When you've finished assembling your video, go to the Finish Movie set of tasks. While it starts with a basic set of tasks like Send in Email, Save To CD, etc, Movie Maker has pre-defined Movie Settings that will render your demonstration so it can be viewed on a TV, a broadband network, a local network or even downloaded for a Pocket PC.


But I Want My PowerPoint!


You may have already created a PowerPoint outline that walks through key features of the application. Yes, you could run your PowerPoint slide and record it using Windows Media encoder but there is an alternative. Microsoft has a little known product called Microsoft Producer, a free download for owners of PowerPoint 2003. With Producer, you can import in existing presentation slides and apply some very basic video transitions and effects. Microsoft Producer also has screen capture built-in so instead of using Windows Media Encoder, the Capture Wizard will manage the process for you. Producer doesn't have as many bells and whistles as Movie Maker – in fact, it only has real type of output and that is web-based. Producer provides presentation templates designed for businesses to put their presentations directly onto the web. Your final output combines PowerPoint-style slides and bullet points, your video presentation with audio commentary and, maybe even a live video narration, putting it onto a web server or folder as though it will be run directly on the Internet. Users can move to individual areas they want to, using the table of contents frame (see figure 3 for what it can look like). It still uses Windows Media Player technology and requires Internet Explorer to really take advantage of the templates.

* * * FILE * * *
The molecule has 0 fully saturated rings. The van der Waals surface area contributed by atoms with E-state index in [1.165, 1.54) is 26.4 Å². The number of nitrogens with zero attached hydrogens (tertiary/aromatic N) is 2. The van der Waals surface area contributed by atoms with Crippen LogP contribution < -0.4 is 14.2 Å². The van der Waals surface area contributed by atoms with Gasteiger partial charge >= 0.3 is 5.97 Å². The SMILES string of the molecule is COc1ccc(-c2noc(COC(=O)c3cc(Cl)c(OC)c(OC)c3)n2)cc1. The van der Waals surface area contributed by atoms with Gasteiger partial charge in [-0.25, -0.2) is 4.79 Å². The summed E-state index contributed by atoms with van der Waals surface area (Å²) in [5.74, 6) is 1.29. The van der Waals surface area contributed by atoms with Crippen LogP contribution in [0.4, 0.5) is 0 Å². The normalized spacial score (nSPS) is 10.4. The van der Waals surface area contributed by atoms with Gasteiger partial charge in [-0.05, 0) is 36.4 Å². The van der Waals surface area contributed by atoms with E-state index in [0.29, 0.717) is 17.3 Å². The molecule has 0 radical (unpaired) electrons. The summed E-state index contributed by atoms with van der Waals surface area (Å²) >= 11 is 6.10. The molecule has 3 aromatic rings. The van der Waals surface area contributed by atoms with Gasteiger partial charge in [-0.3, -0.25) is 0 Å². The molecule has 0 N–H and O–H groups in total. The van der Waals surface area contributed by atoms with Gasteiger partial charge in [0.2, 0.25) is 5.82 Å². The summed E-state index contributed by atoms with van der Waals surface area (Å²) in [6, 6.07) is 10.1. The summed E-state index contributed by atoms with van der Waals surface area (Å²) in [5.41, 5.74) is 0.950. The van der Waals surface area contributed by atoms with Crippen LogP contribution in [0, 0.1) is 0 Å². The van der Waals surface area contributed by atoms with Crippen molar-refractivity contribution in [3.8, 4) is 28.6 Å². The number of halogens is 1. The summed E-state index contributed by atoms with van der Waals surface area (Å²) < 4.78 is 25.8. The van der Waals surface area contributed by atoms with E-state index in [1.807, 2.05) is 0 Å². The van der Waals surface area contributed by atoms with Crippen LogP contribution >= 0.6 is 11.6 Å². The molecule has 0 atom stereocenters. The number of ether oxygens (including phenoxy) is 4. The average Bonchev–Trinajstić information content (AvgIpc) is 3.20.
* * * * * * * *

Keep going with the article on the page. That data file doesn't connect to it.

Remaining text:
Figure 3 – Using Microsoft Producer. The output from Microsoft Producer for PowerPoint combines your existing PowerPoint and video into a great web page, but lacks the feature richness of a screencast.




Capturing Single Screen Shots


So far, I've been discussing capturing entire screens for long playing videos but it can also be useful to capture individual screen shots. This is something that developers have grappled with for years. Some use the Microsoft HTML Help Image Editor provided with Visual FoxPro. Others prefer a tool named SnagIt, from TechSmith ($39). One of the benefits of SnagIt is that it isn't just for capturing images when doing training or videos; SnagIt is also a COM server that you can build into your application.

For example, if you wanted to capture the screen a user was currently on, run the following:


ImageCapture1 = CreateObject("SnagIt.ImageCapture.1")

WITH imagecapture1

   .Input= 0  && Capture the desktop

   .Input= 2  && File name

   .OutputImageFile.FileNamingMethod=3 &&Automatic


   .OutputImageFile.FileType= 3  && siftJPEG "C:\"

   .EnablePreviewWindow = .f.



   IF .iscapturedone()

       ** Now pick up the JPG file.




This can be exceptionally useful for reporting errors and providing better support. You could also use this for helping to write your own training manuals. Rick Strah's West-Wind Help Builder includes direct support for Snag It's COM Server.


Raising the Bar